Victim-blaming; you’re surely familiar with the term by now. If not, then may I ask what rock you’ve been hiding under these last couple of years? Reflecting on recent history in public affairs, it may be fair to say that we’ve come a long way in a relatively short period of time. In terms of our societal attitude towards instances of sexual assault, towards those affected, and a general appreciation for a new culture of speaking out, it wouldn’t be amiss to comment that our current environment is more conducive to providing justice for abuse and sexual assault victims than ever before.
As the more high profile examples of injustice, sexism, and abuse are finally given their deserving platform, they are building upon decades of work by activists which call for the guilt in crimes of a sexual nature to be assigned to its rightful place: the character of the offender, rather than the body of the victim. Indeed, the publicity maelstrom sparked by the initial Harvey Weinstein accusations (and, more recently, his conviction) has ushered in a new era of social awareness and public understanding (the #MeToo era, to be exact) which promises a brighter future ahead of us.
However, victim blaming persists, even in this new, refined, socially “woke” epoch we now find ourselves in. As Weinstein and other abusers are finally meeting their comeuppance, with their abuses being brought into the spotlight, victim blaming has been forced to adapt to a life in the shadows, finding more implicit ways in which it can manifest. While this is not an unimaginable outcome, it is still a less-than-ideal reality, especially when one comes face to face with it in the women’s bathroom of the Student Union. The stalls there have been bedecked with posters warning of the dangers surrounding drink spiking – or, rather, the responsibility surrounding it, sporting the advice: “Drink spiking can happen anywhere. Please always look after your drink”, and “Think about your drink”.
While these posters are inevitably well-intended, the word choice is deplorable. Drink-spiking (adding alcohol or drugs to someone’s drink without their knowledge) is not an occurrence which, outwith your reasonable control, could be prevented or ameliorated with some handy tips and tricks. Having your drink spiked on a night out is an invasive and abusive act – hardly on par with keeping track of your keys or mobile phone, which one does have to just “think” about.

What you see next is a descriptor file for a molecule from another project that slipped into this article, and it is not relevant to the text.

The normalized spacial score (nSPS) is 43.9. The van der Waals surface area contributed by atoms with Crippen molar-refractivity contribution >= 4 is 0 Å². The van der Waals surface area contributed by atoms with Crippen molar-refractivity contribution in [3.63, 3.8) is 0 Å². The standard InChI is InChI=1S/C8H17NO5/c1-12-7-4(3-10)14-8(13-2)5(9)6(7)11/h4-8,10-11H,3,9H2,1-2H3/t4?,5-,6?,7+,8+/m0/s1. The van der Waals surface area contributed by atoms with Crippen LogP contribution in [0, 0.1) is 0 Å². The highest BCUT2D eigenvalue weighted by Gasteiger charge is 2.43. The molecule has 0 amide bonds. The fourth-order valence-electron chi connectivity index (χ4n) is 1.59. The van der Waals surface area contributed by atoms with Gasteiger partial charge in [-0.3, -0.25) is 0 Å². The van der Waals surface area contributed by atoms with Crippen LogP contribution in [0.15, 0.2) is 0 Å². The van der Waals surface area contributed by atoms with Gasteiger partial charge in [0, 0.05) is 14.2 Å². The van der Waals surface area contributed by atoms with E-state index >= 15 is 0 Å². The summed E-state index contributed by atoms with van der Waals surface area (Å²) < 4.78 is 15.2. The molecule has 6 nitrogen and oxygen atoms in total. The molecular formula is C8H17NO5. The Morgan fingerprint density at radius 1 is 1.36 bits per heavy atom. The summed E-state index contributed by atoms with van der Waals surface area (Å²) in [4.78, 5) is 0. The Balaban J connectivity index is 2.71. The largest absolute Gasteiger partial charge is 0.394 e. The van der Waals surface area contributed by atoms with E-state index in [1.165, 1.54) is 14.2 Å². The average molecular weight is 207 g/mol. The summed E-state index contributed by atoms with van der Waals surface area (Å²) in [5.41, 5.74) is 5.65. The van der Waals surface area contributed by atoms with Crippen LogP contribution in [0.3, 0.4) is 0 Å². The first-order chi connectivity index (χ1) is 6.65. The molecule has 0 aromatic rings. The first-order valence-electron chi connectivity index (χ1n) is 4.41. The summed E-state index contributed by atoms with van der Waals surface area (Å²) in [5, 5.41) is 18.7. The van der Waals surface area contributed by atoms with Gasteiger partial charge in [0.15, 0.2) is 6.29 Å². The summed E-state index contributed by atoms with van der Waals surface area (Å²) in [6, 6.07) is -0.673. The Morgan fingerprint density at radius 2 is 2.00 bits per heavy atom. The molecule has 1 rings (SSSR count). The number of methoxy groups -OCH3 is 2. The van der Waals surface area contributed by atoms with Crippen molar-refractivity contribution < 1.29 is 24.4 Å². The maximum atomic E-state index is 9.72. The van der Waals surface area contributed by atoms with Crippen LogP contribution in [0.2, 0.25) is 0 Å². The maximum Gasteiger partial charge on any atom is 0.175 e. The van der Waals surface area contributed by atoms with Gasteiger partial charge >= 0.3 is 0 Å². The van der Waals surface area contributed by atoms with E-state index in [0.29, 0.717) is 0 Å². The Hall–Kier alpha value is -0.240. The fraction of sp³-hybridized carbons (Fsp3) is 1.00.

The tone of victim blaming in these posters is overwhelming. In much the same vein as women being told not to wear short skirts or not to smile too invitingly, and in the same way that domestic abuse rates are cited (“4.2% of men and 7.9% of women suffered domestic abuse in England and Wales in 2018”, according to the Office of National Statistics), a passive voice is inserted and the onus of the abuse is placed on the recipient.
Could we envision a campaign wherein the act itself is condemned, not the experience? Where posters read, “Don’t spike”, rather than, “Don’t get spiked”? Where we direct our efforts at the root of the problem, rather than the effect, and stop advising victims on how not to be victimised? Let’s dispel the notion that those affected by abuse are also responsible for it. Abuse, assault, and drink spiking does not “happen” anywhere, it is perpetrated anywhere, and those responsible for it are sheltered by faulty language, as exemplified by these posters.
As I said before, the posters didn’t come as a huge surprise to me; they served instead as a major disappointment, and a catalyst for this article. Despite all our progress thus far, the #MeToo era remains only partially realised. Because, unfortunately, even if abusers are being called out, tried, and convicted, when the language we use remains entrenched in protecting them, we still have a long way to go.
The Student Union has been contacted in regards to this issue, but has yet to respond.